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Farewell Sid Haig 1939-2019


The big man with big features and a bigger personality has passed away at the age of 80.

He had an unmistakable profile. Sid Haig was a towering individual and built like something that stepped out of a scary fairy tale. He also had this huge expressive face and an explosive screen persona that he employed for over fifty years in Hollywood and made a serious impact in the horror genre.

Born in Fresno in 1939 to Armenian immigrant parents, he earned his acting chops at the Pasadena Playhouse, where Dustin Hoffman and Gene Hackman also learned the trade. In his early career, he was able to get guest-starring roles in the iconic shows Batman, The Lucy Show, Star Trek, and The Man from U.N.C.L.E.

He got his big break, though, in the cult classic Jack Hill feature Spider Baby, or, the Maddest Story Ever Told in 1967. Sid got to star alongside the legendary horror star, Lon Chaney Jr., as a member of a literally degenerate family of weirdos who devolve as they age, and found that to be hugely inspiring. Spider Baby is a really fun campy movie; an anarchistic tale where the actors just got to cut loose and be wacky with a macabre wink that hinted at the grindhouse era to come. I implore TST fans to go check out this movie, streaming free on Amazon Prime.

Not surprisingly, it was the grindhouse film that propelled him through the ’70s, playing thugs, heavies, and other assorted villains in films like The Big Bird Cage, Black Momma, White Momma, Foxy Brown, Savage Sisters and Coffy, often starring opposite Pam Grier in Blaxploitation/Women in Prison movies. Oddly enough, following a bunch of those sleazy films with light children’s fare like Elektra Woman and Dyna Girl (YEAH!), Monster Squad, and Wonderbug. How does that kind of career happen? Weird. But even in the kids shows he was still playing the villain, and this routine would find him type-cast as the ethnic bad guy throughout the ’80s in bit parts in network television cop shows and action pieces in a non-stop loop of lame roles.

It was his work relationship with Pam Grier that saved him from this endless loop. Quentin Tarantino, a big fan of Grindhouse, decided that he wanted Sid to appear in Jackie Brown for which he cast Pam Grier as Jackie Brown, and wanted to get him out of the thug role. He cast Haig as a judge, a respected member of society, breaking the string of bad guy jobs, mercifully. He also cast him in Kill Bill: Vol 2, and from these Tarantino roles, he met Rob Zombie… and now a man in his 60’s, was going to see his career take off.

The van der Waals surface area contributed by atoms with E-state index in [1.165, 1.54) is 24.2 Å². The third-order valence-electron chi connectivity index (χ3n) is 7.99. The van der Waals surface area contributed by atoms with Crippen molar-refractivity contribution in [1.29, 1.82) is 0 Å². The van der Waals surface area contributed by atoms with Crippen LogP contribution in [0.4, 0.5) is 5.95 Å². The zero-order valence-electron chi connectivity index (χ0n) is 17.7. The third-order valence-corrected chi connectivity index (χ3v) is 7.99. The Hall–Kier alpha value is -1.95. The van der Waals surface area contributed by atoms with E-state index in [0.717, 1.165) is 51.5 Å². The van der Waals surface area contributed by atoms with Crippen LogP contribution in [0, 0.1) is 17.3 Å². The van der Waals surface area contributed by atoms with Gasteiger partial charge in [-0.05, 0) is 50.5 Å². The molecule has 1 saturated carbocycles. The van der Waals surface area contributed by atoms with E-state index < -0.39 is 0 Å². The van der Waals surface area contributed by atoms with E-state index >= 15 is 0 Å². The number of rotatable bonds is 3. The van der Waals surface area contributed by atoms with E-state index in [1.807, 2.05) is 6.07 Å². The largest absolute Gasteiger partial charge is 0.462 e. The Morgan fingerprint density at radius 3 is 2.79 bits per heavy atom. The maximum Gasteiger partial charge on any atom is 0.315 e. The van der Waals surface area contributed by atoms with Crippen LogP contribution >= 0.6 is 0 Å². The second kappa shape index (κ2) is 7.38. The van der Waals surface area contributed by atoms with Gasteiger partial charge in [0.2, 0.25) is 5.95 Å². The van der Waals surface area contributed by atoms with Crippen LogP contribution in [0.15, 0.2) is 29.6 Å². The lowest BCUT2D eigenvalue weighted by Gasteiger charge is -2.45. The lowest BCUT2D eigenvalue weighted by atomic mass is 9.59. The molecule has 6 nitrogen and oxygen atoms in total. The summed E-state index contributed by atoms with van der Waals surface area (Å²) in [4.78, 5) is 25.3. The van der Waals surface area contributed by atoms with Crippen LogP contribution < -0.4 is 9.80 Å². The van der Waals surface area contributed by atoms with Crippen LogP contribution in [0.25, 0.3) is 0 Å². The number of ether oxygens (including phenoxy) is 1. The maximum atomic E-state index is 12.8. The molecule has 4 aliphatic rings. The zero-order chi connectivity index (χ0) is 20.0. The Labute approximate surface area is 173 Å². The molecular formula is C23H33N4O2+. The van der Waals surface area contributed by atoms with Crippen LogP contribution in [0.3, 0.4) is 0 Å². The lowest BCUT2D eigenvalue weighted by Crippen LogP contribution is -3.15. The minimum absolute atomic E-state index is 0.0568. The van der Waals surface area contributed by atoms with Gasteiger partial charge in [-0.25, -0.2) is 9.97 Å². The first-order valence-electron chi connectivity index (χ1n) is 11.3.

Captain Spaulding is one of the iconic roles in horror. And though Mike and I often poke fun at Rob Zombie, (And for the record… I really don’t like House of 1000 Corpses… but I am very fond of Sid) Zombie has a certain flamboyance and garishness to his productions that really capitalized on the over-the-top persona that he had in Sid. As the head of the ferocious Firefly family, Captain Spaulding was a bombastic and intimidating presence. House of 1000 Corpses and The Devil’s Rejects put a career-defining stamp on Haig’s career. And, at a time when a lot of actors see their careers wind down, his was ascendent, albeit in low budget horror fare. In the aftermath of House, Haig was getting good roles in films such as Halloween, Hatchet III, Bone Tomahawk, and The Lords of Salem.

Sid was in failing health when the time came to do the upcoming Rob Zombie story about the Fireflies, Three From Hell, which just had its theatrical release in the US. Zombie was able to still cast Haig in the story, but it had to be re-written to account for his limited mobility. We at the Scariest Things eagerly await this theatrical denouement of one of the great working character actors in the genre.

R.I.P. Sid.

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